Dell Technologies announced today that it was selling legacy security firm RSA for $2.075 billion to a consortium of investors led by Symphony Technology Group. Other investors include Ontario Teachers’ Pension Plan Board and AlpInvest Partners. RSA came to Dell when it bought EMC for $67 billion in 2015.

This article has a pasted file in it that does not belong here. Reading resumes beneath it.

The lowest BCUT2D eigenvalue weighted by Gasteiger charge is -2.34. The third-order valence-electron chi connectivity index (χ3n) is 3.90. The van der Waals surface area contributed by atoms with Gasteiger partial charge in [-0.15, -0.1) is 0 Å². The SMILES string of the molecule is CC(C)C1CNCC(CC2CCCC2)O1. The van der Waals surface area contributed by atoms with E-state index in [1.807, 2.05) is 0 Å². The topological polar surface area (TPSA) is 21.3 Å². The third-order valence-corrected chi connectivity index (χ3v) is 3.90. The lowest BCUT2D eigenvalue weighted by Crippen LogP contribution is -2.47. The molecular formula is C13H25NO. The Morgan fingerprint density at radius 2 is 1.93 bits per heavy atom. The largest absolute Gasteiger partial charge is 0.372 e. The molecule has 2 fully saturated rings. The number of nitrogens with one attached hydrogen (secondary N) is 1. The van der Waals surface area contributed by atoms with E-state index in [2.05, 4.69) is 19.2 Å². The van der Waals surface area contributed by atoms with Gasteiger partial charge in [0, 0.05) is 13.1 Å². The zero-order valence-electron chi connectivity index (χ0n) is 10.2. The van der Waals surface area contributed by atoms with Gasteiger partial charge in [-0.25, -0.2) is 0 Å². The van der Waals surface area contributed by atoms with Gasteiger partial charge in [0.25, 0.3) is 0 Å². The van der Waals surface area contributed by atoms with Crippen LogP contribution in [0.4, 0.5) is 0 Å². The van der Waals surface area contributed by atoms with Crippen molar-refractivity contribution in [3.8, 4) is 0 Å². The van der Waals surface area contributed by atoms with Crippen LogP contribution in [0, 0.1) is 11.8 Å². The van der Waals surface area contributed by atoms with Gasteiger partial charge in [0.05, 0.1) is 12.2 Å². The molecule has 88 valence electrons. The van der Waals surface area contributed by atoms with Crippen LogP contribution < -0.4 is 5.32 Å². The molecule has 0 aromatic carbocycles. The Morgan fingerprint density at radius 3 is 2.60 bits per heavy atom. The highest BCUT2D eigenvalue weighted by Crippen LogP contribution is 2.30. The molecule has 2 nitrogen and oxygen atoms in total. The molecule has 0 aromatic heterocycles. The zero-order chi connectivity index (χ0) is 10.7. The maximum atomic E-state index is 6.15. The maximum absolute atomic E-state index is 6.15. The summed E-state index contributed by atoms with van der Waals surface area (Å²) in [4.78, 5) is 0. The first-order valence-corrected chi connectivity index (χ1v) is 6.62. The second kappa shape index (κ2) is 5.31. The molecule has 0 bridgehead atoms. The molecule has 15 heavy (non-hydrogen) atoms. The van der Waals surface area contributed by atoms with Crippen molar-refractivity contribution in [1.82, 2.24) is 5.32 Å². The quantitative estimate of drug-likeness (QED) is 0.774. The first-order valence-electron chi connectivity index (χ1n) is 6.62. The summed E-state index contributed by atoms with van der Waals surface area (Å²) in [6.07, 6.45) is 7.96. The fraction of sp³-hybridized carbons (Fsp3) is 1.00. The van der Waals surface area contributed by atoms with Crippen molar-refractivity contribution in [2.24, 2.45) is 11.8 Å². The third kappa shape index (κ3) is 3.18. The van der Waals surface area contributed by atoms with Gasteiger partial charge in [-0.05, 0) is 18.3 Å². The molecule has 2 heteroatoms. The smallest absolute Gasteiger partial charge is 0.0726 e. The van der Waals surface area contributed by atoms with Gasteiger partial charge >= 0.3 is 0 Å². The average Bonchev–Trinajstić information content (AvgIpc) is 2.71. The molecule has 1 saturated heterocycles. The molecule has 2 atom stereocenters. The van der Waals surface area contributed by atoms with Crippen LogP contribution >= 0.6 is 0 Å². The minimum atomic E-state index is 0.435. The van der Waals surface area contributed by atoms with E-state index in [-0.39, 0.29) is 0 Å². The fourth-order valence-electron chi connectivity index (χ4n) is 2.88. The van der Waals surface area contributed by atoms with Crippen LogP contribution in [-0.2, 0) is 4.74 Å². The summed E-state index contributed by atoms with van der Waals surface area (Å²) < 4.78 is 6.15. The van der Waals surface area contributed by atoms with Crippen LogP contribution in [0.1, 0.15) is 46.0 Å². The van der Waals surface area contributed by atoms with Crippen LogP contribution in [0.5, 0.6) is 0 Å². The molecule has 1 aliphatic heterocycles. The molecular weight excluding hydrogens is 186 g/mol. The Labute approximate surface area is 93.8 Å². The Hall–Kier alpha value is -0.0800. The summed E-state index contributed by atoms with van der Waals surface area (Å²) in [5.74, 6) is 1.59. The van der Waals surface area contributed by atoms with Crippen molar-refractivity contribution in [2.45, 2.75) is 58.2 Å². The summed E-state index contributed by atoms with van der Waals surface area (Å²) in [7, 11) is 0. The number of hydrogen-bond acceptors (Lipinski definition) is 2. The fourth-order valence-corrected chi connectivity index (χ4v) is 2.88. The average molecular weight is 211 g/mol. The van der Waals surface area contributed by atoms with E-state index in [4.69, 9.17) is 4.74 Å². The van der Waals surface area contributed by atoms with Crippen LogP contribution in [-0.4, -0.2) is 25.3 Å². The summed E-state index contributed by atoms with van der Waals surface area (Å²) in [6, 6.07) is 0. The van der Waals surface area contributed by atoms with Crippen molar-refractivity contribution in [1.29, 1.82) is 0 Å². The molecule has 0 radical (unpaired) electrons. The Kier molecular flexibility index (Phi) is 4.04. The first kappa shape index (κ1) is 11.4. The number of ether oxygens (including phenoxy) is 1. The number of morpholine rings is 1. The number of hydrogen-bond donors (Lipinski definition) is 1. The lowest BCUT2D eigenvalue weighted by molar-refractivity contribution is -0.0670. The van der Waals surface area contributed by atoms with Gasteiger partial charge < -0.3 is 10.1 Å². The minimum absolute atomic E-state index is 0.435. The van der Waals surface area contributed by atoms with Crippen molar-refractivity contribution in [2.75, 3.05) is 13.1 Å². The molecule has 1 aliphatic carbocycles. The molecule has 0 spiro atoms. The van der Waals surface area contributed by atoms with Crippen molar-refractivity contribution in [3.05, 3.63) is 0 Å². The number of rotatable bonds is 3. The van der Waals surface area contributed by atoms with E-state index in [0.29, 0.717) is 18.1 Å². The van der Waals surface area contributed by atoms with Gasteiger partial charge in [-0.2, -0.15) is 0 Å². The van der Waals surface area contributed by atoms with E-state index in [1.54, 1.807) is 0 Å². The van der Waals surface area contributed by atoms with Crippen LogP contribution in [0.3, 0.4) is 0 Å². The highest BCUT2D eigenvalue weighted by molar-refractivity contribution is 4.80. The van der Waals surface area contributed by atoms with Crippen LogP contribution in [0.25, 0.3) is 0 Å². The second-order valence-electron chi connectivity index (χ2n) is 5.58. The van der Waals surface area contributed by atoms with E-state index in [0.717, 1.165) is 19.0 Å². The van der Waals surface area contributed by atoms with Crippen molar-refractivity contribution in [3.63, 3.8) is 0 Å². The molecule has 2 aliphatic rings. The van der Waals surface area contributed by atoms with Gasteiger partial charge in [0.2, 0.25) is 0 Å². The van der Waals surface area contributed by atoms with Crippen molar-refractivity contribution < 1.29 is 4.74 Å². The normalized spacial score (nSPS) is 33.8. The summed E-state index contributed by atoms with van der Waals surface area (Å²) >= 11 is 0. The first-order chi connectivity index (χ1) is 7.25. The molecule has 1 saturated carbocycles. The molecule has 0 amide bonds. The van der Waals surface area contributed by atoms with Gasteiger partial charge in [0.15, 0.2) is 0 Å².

(Bloomberg) -- Dell Technologies Inc. has sold one of its cybersecurity units, RSA, to a consortium led by Symphony Technology Group, Ontario Teachers’ Pension Plan Board and AlpInvest Partners, part of the computer maker’s efforts to streamline its business.The $2.08 billion all-cash transaction is expected to close in the next six to nine months, the companies said Tuesday in a statement. Bloomberg News reported in November that Round Rock, Texas-based Dell was exploring a sale of RSA.The tech giant has sought to simplify its sprawling empire of hardware, software and security businesses that operate under the Dell Technologies banner, seeking to keep up with changing industry trends and to pay down debt. VMware Inc., the software maker majority-owned by Dell, purchased Pivotal Software Inc. after that company, partially owned by Dell, struggled on the public markets. By selling RSA, Dell is offloading an asset that has had trouble competing with more modern rivals such as Okta Inc.“This is the right long-term strategy for Dell, RSA and our collective customers and partners,” Jeff Clarke, the chief operating officer and vice chairman of Dell, said in the statement. “The transaction will further simplify our business and product portfolio.”As of November, Dell said it had repaid more than $18 billion in gross debt since its EMC Corp. acquisition, announced at $67 billion, closed three years ago and was on target to repay about $5 billion of gross debt in fiscal 2020.To contact the reporter on this story: Nico Grant in San Francisco at email@example.comTo contact the editors responsible for this story: Jillian Ward at firstname.lastname@example.org, Andrew PollackFor more articles like this, please visit us at bloomberg.comSubscribe now to stay ahead with the most trusted business news source.©2020 Bloomberg L.P.